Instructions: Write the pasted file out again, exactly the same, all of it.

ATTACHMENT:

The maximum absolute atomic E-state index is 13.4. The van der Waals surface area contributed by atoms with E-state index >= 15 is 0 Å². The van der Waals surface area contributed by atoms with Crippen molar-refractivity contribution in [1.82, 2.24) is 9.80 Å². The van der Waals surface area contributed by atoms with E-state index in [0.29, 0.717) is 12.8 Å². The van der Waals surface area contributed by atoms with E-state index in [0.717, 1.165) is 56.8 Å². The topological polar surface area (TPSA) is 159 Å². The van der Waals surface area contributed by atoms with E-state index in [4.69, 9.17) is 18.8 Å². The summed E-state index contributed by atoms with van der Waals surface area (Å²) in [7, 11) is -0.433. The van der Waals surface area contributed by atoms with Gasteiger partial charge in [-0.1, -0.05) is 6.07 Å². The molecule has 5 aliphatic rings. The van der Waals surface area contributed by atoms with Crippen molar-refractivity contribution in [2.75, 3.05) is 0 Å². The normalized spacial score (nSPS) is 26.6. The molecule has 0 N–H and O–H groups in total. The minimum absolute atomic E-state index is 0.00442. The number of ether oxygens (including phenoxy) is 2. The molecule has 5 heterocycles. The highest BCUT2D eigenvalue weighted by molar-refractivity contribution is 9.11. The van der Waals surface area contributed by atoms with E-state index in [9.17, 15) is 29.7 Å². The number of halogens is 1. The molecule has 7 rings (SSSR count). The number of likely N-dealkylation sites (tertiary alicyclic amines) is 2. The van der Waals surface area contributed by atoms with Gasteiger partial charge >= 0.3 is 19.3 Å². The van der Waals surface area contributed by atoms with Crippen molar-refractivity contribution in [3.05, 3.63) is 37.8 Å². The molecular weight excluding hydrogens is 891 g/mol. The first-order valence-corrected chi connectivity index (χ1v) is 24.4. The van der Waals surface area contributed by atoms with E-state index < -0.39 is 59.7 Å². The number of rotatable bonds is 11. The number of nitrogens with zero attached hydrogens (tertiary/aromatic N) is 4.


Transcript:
The maximum absolute atomic E-state index is 13.4. The van der Waals surface area contributed by atoms with E-state index >= 15 is 0 Å². The van der Waals surface area contributed by atoms with Crippen molar-refractivity contribution in [1.82, 2.24) is 9.80 Å². The van der Waals surface area contributed by atoms with E-state index in [0.29, 0.717) is 12.8 Å². The van der Waals surface area contributed by atoms with E-state index in [0.717, 1.165) is 56.8 Å². The topological polar surface area (TPSA) is 159 Å². The van der Waals surface area contributed by atoms with E-state index in [4.69, 9.17) is 18.8 Å². The summed E-state index contributed by atoms with van der Waals surface area (Å²) in [7, 11) is -0.433. The van der Waals surface area contributed by atoms with Gasteiger partial charge in [-0.1, -0.05) is 6.07 Å². The molecule has 5 aliphatic rings. The van der Waals surface area contributed by atoms with Crippen molar-refractivity contribution in [2.75, 3.05) is 0 Å². The normalized spacial score (nSPS) is 26.6. The molecule has 0 N–H and O–H groups in total. The minimum absolute atomic E-state index is 0.00442. The number of ether oxygens (including phenoxy) is 2. The molecule has 5 heterocycles. The highest BCUT2D eigenvalue weighted by molar-refractivity contribution is 9.11. The van der Waals surface area contributed by atoms with E-state index in [9.17, 15) is 29.7 Å². The number of halogens is 1. The molecule has 7 rings (SSSR count). The number of likely N-dealkylation sites (tertiary alicyclic amines) is 2. The van der Waals surface area contributed by atoms with Gasteiger partial charge >= 0.3 is 19.3 Å². The van der Waals surface area contributed by atoms with Crippen molar-refractivity contribution in [3.05, 3.63) is 37.8 Å². The molecular weight excluding hydrogens is 891 g/mol. The first-order valence-corrected chi connectivity index (χ1v) is 24.4. The van der Waals surface area contributed by atoms with E-state index < -0.39 is 59.7 Å². The number of rotatable bonds is 11. The number of nitrogens with zero attached hydrogens (tertiary/aromatic N) is 4.